Magnetohydrodynamics applied to plasma / and Worldview: The Sea of Okhotsk north of Japan, Sweden & Norway, Washington State, North of Antarctica & south of Africa/Madagascar


My photo (above) taken in August, 2016 a the sky over the Olympic Peninsula WA.

Magnetohydrodynamics (MHD) (magnetofluiddynamics or hydromagnetics) is the academic discipline which studies the dynamics of electrically conducting fluids. Examples of such fluids include plasmas, liquid metals, and salt water. The word magnetohydrodynamics (MHD) is derived from magneto- meaning magnetic field, and hydro- meaning liquid, and -dynamics meaning movement. The field of MHD was initiated by Hannes Alfvén[1], for which he received the Nobel Prize in Physics in 1970.

The idea of MHD is that magnetic fields can induce currents in a moving conductive fluid, which create forces on the fluid, and also change the magnetic field itself.  The set of equations which describe MHD are a combination of the Navier-Stokes equations of fluid dynamics and Maxwell’s equations of electromagnetism. These differential equations have to be solved simultaneously, either analytically or numerically. Because MHD is a fluid theory, it cannot treat kinetic phenomena, i.e., those in which the existence of discrete particles, or of a non-thermal distribution of their velocities, is important.

Applicability of Ideal MHD to plasmas
Ideal MHD is only strictly applicable when:
1. The plasma is strongly collisional, so that the time scale of collisions is shorter than the other characteristic times in the system, and the particle distributions are therefore close to Maxwellian.
2. The resistivity due to these collisions is small. In particular, the typical magnetic diffusion times over any scale length present in the system must be longer than any time scale of interest.
3. We are interested in length scales much longer than the ion skin depth and Larmor radius perpendicular to the field, long enough along the field to ignore Landau damping, and time scales much longer than the ion gyration time (system is smooth and slowly evolving).

The fluid core of the Earth and other planets is theorized to be a huge MHD dynamo that generates the Earth’s magnetic field due to the motion of the molten rock. Such dynamos work by stretching magnetic field lines that thread through turbulent or sheared flows in a conductive fluid: the total length of magnetic field line in a particular volume determines the strength of the magnetic field, so stretching the field lines increases the magnetic field.

MHD applies quite well to astrophysics since over 99% of baryonic matter content of the Universe is made up of plasma, including stars, the interplanetary medium (space between the planets), the interstellar medium (space between the stars), nebulae and jets. Many astrophysical systems are not in local thermal equilibrium, and therefore require an additional kinematic treatment to describe all the phenomena within the system (see Astrophysical plasma).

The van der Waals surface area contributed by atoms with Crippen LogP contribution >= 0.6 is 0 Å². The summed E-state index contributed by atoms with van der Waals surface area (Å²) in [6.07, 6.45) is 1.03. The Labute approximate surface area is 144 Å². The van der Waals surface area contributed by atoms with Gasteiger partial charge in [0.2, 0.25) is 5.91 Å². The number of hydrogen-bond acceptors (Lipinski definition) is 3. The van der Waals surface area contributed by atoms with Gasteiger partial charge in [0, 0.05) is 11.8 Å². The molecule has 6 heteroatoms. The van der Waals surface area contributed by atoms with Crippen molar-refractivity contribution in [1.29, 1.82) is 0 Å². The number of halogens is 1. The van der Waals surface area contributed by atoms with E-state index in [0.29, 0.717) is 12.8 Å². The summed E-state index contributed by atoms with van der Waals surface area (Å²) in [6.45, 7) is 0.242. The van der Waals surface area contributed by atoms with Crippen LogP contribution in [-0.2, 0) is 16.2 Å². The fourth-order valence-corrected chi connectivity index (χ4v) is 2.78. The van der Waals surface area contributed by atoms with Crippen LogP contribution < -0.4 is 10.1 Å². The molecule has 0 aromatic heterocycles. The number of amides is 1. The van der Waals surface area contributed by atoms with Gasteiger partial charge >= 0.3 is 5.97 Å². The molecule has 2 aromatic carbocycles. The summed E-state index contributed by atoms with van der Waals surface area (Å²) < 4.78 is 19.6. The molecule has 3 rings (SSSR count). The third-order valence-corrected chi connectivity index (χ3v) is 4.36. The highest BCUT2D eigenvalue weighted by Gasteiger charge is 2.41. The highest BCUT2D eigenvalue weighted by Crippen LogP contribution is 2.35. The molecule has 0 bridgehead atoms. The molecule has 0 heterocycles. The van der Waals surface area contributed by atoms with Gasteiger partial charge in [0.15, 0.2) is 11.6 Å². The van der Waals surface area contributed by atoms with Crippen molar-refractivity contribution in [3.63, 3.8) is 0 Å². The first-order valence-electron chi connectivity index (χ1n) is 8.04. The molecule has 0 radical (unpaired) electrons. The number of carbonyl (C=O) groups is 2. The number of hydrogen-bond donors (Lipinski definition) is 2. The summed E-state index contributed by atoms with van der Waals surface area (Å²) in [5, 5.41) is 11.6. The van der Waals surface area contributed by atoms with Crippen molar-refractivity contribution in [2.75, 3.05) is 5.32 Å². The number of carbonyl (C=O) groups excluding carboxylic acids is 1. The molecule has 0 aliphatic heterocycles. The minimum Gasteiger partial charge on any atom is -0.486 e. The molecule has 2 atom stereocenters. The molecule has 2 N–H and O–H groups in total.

Sunspots are caused by the Sun’s magnetic fields, as Joseph Larmor theorized in 1919. The solar wind is also governed by MHD. The differential solar rotation may be the long term effect of magnetic drag at the poles of the Sun, an MHD phenomenon due to the Parker spiral shape assumed by the extended magnetic field of the Sun.

Previously, theories describing the creation of the Sun and planets could not explain how the Sun has 99% of the mass, yet only 1% of the angular momentum in the solar system. In a closed system such as the cloud of gas and dust from which the Sun was formed, mass and angular momentum are both conserved. That conservation would imply that as the mass concentrated in the center of the cloud to form the Sun, it would spin up, much like a skater pulling their arms in. The high speed of rotation predicted by early theories would have flung the proto-Sun apart before it could have formed. However, magnetohydrodynamic effects transfer the Sun’s angular momentum into the outer solar system, slowing its rotation.

Breakdown of ideal MHD (in the form of magnetic reconnection) is known to be the cause of solar flares, the largest explosions in the solar system. The magnetic field in a solar active region over a sunspot can become quite stressed over time, storing energy that is released suddenly as a burst of motion, X-rays, and radiation when the main current sheet collapses, reconnecting the field.

MHD is related to engineering problems such as plasma confinement, liquid-metal cooling of nuclear reactors, and electromagnetic casting (among others).
In early 1990s, Mitsubishi built a boat, the ‘Yamato’, which uses a magnetohydrodynamic drive, is driven by a liquid helium-cooled superconductor, and can travel at 15 km/h.
MHD power generation fueled by potassium-seeded coal combustion gas showed potential for more efficient energy conversion (the absence of solid moving parts allows operation at higher temperatures), but failed due to cost prohibitive technical difficulties.[4]





Three above: The Sea of Okhotsk / north of Japan

Sweden / Norway  (below)       screen-shot-2016-11-25-at-7-28-24-pm



Washington State (two above)


North of Antarctica & south of Africa/Madagascar (above & below)

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